Where is the world's only known naturally occurring nuclear reactor located — a geological formation that induced and maintained a fission chain reaction without any human intervention?
In the Oklo region of the Central African republic of Gabon, you'll find an exhausted uranium mine that, were you to go back in time about 1.5 billion years to the Precambrian, would have been chugging away as the world's only nature-made nuclear fission reactor. (Reason No. 9,153 that having a time machine would rock.)
Now, don't go picturing a big lightning-bolts-and-mushroom-clouds event where Mother Nature conjures up an Industrial Light and Magic-worthy meltdown of apocalyptic proportions. The Oklo reactor is really just a geological formation that had the fantastical luck of arranging itself in the perfect fashion to coax some sustained fission chain reactions out of its uranium deposits, none of which likely did much more than throw off some heat, electricity, and radiation that was probably utterly unnoticed by the primitive Mesoproterozoic microbes that were only just then developing the physical capabilities to accommodate sexual reproduction, let alone Geiger counters or Greenpeace demonstrations.
The formation in its most basic form was a vein of uranium ore sandwiched between two layers of sandstone. Groundwater filtered through the sandstone and acted as a neutron moderator, allowing for sustained fission reactions. As the reactions threw off heat, the groundwater evaporated, suspending the reactions and preventing meltdown. This process continued off and on for several hundred thousand years, depleting the U235 content of the ore, which is usually about 0.72 percent.
In 1972, when French nuclear energy officials noted that certain shipments of ore from the Oklo mine did not contain the predictable 0.72 percent of U235, they launched an investigation, fearing that someone had made off with fissile material. After extensive review, they arrived at the unlikely conclusion that uranium ore had been fissioned through natural geological processes — a possibility that had been predicted by University of Arkansas researcher Paul Kuroda in 1956 — but had never been observed before or since.
Despite a few hundred millennia of self-depletion, the Oklo mine still had enough fuel to support 40 years of extraction, 16 of which went by before anyone noticed they were dealing with a natural nuclear reactor. That's not just an explosive geophysical surprise — it's some radioactively radical Geek Trivia.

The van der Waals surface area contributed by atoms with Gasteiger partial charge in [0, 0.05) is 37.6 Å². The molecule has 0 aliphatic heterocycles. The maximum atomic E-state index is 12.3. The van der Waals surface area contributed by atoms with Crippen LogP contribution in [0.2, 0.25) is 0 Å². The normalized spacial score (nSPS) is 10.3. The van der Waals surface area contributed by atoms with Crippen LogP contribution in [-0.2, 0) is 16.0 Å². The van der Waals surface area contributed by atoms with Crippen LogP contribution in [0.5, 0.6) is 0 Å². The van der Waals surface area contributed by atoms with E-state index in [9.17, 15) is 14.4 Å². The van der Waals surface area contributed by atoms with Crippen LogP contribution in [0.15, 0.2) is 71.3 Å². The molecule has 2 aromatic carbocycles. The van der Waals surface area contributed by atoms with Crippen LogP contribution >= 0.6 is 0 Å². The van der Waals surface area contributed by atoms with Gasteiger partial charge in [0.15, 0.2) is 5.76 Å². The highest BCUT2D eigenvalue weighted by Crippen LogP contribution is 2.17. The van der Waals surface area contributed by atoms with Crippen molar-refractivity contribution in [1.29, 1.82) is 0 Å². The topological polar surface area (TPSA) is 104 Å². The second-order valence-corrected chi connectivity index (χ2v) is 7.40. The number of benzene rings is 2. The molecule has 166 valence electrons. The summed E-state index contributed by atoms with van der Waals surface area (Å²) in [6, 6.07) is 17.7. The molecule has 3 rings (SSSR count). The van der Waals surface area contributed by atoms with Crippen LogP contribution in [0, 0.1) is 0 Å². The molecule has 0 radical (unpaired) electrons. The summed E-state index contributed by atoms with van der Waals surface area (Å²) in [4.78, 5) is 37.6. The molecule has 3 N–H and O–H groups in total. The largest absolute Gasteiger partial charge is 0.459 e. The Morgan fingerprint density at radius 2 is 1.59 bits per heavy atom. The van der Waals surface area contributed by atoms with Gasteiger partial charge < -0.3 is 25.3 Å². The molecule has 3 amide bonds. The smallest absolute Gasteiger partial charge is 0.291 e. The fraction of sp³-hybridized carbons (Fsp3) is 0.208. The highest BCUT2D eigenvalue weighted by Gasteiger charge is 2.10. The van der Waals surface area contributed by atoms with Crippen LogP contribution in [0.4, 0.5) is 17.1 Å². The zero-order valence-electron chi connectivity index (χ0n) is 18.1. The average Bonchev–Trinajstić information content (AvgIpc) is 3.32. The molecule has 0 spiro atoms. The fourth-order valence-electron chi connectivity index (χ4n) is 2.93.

The Quibble of the Week
If you uncover a questionable fact or debatable aspect of this week's Geek Trivia, just post it in the discussion area. Every week, yours truly will choose the best post from the assembled masses and discuss it in a future edition of Geek Trivia.This week's quibble comes from the October 24 edition of Geek Trivia, "Flying by the (ejection) seat of your pants." TechRepublic member Gezelig dinged me for not having the most up-to-date info on the remaining flights of the space shuttle program.
"Not so much a quibble as perhaps an update. You say, 'STS-125 will be Atlantis' last spaceflight,' yet here you find this: 'The shuttle program is finalizing the approval of a manifest acceleration that will shake up the remaining flights of the shuttle to ease the Constellation schedule. NASA Associate Administrator for Space Operations Bill Gerstenmaier has been holding meetings on Wednesday to approve the changes, which include flying Atlantis for an additional two flights, adding STS-131 and STS-133 logistics flights to the confirmed schedule, and ending the shuttle program earlier — at the end of March 2010.'"
Never underestimate the power of a government enterprise to extend its operating life. Thanks for the update, and keep those quibbles coming.
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Jay Garmon has a vast and terrifying knowledge of all things obscure, obtuse, and irrelevant. One day, he hopes to write science fiction, but for now he'll settle for something stranger — amusing and abusing IT pros. Read his full profile. You can also follow him on his personal blog.